“No one who cooks, cooks alone. Even at her most solitary, a cook in the kitchen is surrounded by generations of cooks past, the advice and menus of cooks present, the wisdom of cookbook writers.” - Laurie Colwin
At youforher, we want to cook with you, and cook with generations of Moroccan women who brought our liquid gold, argan oil to life. So here is a bit of history, past, present, and future on making and cooking with argan oil.
"Liquid Gold" argan oil.
Past - A historic liquid gold
Argan oil is well known for cosmetic purposes, skin, hair and nails. However, its first purpose was actually culinary. For thousands of years in Morocco, it’s been used as a culinary oil for its incredible taste and its health benefits. Called the ‘liquid gold’, it is made from argan trees, which exist only in one place in the world, the south of Morocco. This is where cooperatives of Berber women have learned and passed on for years the subtle art of making it. After cracking open the argan nut to release the kernel, they roast the kernels, which are then either ground by hand in a stone grinder, or nowadays are cold-pressed by machine (saving a LOT of strenuous arm energy). This process of roasting creates a subtle flavour and makes culinary oil edible and delicious.
The argan tree.
Berber women cracking the argan nuts by hand to release the kernels.
Present - the secret of chefs and innovative cooks
Today, culinary argan oil is a delicious and rare ingredient to be cherished. A lot of famous chefs around the world, including French innovators are cooking with it for this subtle flavour distinct from olive or coconut oil. Its unique flavour makes it the perfect oil for all salads and add-on to food, as its flavour stands most when uncooked. It’s great to add it on vegetable soups after it’s cooked for extra flavour. It’s also amazing on grilled fish or grilled meats or vegetables. For roasted veggies, adding argan oil and a bit of feta cheese combined is delicious.
Argan oil really stands out with sweets and desserts. You can add it to yoghurt, honey, and fruits as a simple dish that suddenly adds a different dimension. The Moroccan favourite breakfast is amlou, made with almond butter, argan oil and a bit of honey. It’s a delicious spread that is great with bread. It is the ‘Moroccan Nutella’, however extremely healthy, nourishing, and sustainable.
We use argan oil instead of any oil in most cake and baking recipes. It is healthier than coconut oil, and is more suited than olive oil for cakes as its taste is not bitter, but nutty. It is also the perfect ingredient for all paleo and keto cakes and baked goods and as it is one of the best fats you can eat and makes cakes extra yummy.
Delicious argan oil pancakes!
Future - a health food, good for our hearts and for our planet
As we are moving towards healthier diets, less processed foods, additives and toxins, we believe that ‘superfoods’ are key to a balanced health approach. In French, we use the term ‘alicament’, which is a combination of ‘ailment’ (food) and ‘medicament’ (medicine). A few of those alicaments are more popular nowadays, like blueberries, goji berries, broccoli or celery juice. We believe argan oil is the alicament of oils.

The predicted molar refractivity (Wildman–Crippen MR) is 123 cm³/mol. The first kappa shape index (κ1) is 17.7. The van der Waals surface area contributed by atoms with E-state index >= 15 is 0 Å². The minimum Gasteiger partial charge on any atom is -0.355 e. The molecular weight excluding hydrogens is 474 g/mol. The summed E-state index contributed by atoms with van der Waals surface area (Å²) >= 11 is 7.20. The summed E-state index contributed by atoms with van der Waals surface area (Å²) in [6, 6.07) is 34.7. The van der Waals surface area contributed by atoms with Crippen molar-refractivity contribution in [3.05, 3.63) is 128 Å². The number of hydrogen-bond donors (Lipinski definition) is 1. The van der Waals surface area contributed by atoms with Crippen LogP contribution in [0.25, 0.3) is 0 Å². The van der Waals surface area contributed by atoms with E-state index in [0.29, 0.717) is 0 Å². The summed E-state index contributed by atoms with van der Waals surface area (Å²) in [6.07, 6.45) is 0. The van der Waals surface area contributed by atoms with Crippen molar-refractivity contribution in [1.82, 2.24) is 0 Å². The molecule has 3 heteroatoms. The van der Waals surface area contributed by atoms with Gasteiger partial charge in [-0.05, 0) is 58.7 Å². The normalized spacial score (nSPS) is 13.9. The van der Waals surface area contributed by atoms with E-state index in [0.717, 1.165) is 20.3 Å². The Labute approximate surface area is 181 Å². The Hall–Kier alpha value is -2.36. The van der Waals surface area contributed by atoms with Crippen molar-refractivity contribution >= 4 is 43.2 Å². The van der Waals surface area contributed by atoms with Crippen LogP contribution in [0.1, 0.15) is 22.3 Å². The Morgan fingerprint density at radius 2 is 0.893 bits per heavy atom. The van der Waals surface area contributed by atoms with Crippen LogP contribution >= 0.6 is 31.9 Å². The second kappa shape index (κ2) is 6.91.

For many centuries, argan oil embodied the main constituent of traditional Berber medicine where it was used for many illnesses such as heart disease, arthritis and skin conditions. However, for the past decade, argan oil became the most prominent component in the beauty industry. Recently researchers have been studying its healthy properties.
“Argan oil contains 80 % unsaturated fatty acids and laboratory testing has demonstrated that argan oil has antioxidant properties, neutralises free radical agents, protects conjunctive tissue and restores the skin’s water-lipid layer and finally lowers bad cholesterol. Numerous statements have been made regarding the positive impacts on health generated by the consumption of argan oil. Researchers have established that a daily consumption of argan oil is "highly likely" to be one factor that helps prevent various disease such as cancers, cardiovascular diseases and obesity.” - Narcisse Benkabou, My Moroccan food.
Recent studies proved that a tablespoon of argan oil every day lowered cholesterol and triglycerides, as well as lowering the risk of diabetes (Adil Haimeur, et al. 2013 and Derouiche A, et al. 2005).
Contrary to palm oil used in most processed spreads, impacting our environment, buying argan oil supports the ecosphere in Morocco helping plant more argan trees and supporting women who maintain its growth.
Argan oil and amlou dip.
We are extremely proud to have started youforher, hoping to bring goodness, health and a delicious food to our customers, sharing a thousand-year-old Moroccan health secret and in the process, supporting the women who make it.
“Let food be thy medicine, and medicine be thy food” said Hippocrates. We hope you experience our argan oil as more than just food...but also as a healthy philosophy of life.
- Written by Hind El Aoufi